It is important to stress, however, that this plane (e) need not be a slide at all. It could also, for instance, be the face of a CRT. To be sure, with a video projector we don't need a condensing lens and the "lamp" where electricity is turned into light is actually the surface of the tube itself.
The plane (e) could also be said to represent the surface of a LCD. Here too, the pixels within its face will be varyingly illuminated by a light source behind them and will combine to form an image.
If the final purpose of an optical system is to actualize a comprehensibly viewable display, then there must always be a point where pictorial information is added to the light path. Exactly which sort of tickets, analog or digital, the data present is not important - what is important is that they board the train.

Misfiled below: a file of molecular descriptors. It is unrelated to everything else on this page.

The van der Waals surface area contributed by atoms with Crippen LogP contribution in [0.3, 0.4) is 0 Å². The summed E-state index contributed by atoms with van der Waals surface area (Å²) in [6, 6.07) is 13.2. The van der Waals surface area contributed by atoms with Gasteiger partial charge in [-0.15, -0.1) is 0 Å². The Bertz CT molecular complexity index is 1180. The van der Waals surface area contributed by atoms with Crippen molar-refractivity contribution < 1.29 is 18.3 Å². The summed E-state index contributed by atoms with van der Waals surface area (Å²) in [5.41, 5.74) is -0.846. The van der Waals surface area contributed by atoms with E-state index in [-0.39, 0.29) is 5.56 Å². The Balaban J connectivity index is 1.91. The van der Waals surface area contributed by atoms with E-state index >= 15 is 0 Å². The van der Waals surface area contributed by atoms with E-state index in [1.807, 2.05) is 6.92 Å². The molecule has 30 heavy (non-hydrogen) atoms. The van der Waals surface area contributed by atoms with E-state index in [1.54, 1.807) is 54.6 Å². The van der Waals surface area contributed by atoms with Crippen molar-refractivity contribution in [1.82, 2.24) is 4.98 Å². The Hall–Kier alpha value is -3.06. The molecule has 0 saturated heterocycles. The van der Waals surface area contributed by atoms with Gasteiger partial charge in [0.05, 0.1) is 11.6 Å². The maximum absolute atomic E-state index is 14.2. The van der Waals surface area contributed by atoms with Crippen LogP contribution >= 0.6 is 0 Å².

Now, even though the packet of light rays moving down the tracks has acquired significant additional structure by virtue of its new information content, it is still not organized enough for us to decode it. To get the visual data coherently spread across an adequately large visual field, we need next to pass the bundle of light rays through a lensing system at (f).
Depending on the type of projector the number and kinds of lenses contained in (f) will vary greatly but all such systems are designed to capture as much light as possible from the elements in the train preceding them. Then, by a series of consecutive refractions, the lenses shape the light so that it exits out into the air in a conical shape which will diverge according to a particular aspect ratio.